Monday, June 17, 2024

Petroleum theft hard to stop because mayors, Pemex involved: energy secretary

Stopping petroleum theft is difficult because mayors and Pemex are involved in the crime, Mexico’s energy secretary says.

Speaking during a visit to Guanajuato yesterday, Pedro Joaquín Coldwell said that the “many roots” of the crime have made it “hard to eradicate,” explaining that “there are personnel inside the company [Pemex] who are complicit with criminals.”

He added that the federal government is currently implementing a new strategy to combat the scourge, which includes greater cooperation between the Secretariat of Finance (SHCP) and Pemex in the sharing of information as well as increased coordination between federal, state and municipal security authorities.

Petroleum theft, committed by gangs of thieves known as huachicoleros, costs Pemex 30 billion pesos (US $1.6 billion) a year, CEO Carlos Treviño said in April.

Elaborating on Coldwell’s remarks, Federal Police Commissioner Miguel Ángel Simental said that while complicity of mayors in the crime has been detected in Puebla, there is no evidence to suggest the same has happened in Guanajuato.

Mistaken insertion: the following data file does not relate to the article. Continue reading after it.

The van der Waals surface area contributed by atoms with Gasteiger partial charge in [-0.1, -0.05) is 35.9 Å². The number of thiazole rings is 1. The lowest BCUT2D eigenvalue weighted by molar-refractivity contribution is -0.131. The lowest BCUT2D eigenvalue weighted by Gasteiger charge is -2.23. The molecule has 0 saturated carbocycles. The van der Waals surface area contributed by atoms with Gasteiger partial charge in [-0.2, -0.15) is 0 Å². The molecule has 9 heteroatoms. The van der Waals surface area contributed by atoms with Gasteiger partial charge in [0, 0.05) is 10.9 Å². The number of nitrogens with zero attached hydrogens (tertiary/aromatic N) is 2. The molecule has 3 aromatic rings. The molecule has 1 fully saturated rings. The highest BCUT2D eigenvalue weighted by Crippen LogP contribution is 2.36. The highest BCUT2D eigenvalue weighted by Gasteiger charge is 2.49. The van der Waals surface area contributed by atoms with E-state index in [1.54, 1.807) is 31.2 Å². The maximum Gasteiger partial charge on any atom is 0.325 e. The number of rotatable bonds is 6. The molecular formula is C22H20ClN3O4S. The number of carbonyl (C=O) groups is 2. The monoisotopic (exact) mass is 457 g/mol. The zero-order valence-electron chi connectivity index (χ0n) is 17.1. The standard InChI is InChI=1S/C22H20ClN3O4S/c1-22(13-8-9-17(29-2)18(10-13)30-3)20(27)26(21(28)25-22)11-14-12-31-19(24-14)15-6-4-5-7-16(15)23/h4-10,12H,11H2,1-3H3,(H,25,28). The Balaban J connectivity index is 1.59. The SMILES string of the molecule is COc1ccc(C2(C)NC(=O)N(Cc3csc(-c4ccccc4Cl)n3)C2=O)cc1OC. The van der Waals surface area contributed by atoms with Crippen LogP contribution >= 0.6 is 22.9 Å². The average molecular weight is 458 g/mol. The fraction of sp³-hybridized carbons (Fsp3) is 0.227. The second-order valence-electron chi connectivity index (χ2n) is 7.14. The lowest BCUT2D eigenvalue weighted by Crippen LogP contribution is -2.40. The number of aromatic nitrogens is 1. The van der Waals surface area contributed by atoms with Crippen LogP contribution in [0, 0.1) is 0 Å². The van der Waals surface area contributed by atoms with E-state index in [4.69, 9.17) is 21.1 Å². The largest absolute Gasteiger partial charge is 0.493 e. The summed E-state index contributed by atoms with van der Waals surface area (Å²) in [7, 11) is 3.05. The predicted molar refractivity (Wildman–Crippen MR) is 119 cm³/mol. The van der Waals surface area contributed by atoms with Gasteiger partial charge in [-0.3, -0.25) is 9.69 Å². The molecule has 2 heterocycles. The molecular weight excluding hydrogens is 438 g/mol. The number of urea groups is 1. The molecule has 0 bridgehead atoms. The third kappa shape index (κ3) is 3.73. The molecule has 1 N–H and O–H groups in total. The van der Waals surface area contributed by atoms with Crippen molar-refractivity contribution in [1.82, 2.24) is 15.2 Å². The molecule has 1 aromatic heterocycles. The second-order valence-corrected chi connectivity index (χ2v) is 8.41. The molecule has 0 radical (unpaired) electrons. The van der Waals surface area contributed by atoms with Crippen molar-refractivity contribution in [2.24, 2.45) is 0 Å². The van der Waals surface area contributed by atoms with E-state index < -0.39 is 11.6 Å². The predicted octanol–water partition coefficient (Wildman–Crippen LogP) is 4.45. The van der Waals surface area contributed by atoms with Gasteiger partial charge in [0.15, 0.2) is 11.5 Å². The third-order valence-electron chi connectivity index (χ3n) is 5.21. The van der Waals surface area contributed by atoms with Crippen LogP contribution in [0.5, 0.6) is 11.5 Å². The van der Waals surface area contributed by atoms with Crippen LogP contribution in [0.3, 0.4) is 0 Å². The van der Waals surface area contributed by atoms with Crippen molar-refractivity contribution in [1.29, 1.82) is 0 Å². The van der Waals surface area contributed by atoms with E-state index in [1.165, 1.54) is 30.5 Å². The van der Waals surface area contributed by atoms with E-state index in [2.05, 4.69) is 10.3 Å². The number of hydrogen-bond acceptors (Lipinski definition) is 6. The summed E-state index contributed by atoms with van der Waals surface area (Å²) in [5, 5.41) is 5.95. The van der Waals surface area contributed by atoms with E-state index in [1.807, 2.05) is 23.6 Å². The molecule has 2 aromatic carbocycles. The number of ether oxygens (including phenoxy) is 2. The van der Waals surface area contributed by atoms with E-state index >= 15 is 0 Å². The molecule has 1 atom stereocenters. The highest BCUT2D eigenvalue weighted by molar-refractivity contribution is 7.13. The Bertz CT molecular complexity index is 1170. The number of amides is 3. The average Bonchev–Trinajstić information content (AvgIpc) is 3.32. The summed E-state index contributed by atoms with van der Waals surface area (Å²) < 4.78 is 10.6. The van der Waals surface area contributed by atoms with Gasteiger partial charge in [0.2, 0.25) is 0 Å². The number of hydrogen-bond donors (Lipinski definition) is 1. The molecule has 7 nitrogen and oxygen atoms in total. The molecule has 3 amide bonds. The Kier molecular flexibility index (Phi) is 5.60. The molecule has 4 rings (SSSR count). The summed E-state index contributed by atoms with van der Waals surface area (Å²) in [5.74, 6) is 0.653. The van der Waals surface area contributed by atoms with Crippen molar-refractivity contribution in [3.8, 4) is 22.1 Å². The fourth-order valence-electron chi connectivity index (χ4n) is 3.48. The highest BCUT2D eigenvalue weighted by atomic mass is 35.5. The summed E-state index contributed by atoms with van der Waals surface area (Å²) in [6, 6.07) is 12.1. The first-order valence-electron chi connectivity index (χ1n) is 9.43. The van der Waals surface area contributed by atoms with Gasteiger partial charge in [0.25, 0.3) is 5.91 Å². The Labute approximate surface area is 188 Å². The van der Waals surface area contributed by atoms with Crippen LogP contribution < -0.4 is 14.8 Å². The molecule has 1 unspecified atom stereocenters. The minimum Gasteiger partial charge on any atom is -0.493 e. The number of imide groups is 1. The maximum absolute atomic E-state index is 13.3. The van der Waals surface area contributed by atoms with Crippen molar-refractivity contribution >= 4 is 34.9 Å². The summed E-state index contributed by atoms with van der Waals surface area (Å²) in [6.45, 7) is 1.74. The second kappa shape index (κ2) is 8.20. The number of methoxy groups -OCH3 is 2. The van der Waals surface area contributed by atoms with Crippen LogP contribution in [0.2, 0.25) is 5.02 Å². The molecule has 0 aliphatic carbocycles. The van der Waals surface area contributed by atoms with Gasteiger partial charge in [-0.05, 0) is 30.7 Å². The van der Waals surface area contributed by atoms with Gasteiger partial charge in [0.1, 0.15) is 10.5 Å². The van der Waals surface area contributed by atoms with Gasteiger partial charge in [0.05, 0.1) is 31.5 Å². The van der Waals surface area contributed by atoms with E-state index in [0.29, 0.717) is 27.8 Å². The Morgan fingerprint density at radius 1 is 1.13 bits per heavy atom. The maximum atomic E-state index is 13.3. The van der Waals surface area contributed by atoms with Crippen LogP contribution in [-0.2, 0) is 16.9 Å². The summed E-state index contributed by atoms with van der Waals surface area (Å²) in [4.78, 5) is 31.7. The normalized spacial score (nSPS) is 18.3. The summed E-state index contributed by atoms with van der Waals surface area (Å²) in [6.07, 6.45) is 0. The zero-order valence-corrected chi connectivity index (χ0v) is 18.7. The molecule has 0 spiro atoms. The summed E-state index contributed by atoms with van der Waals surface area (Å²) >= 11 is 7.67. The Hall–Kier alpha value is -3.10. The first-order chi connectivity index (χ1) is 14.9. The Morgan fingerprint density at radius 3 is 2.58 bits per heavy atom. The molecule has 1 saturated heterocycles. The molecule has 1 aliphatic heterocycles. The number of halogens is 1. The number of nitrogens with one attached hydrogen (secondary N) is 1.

“There have been no cases here in which municipal officials were involved, and now with the change of strategy there will be improved investigations in coordination with Pemex, the federal Attorney General’s office and the federal taxation administration . . .” he said.

Earlier this week, the navy carried out an operation against pipeline fuel theft in Palmarito Tochapan, Puebla, to which residents responded by blocking the Mexico City-Puebla highway for more than six hours.

The mayor-elect of Quecholac, where Palmarito is located, is reportedly a person of interest to authorities in relation to the crime although he denies any involvement.

In August, Federal Police arrested the wife of the mayor of Venustiano Carranza, Puebla, on suspicion of petroleum theft.

Source: El Financiero (sp) 

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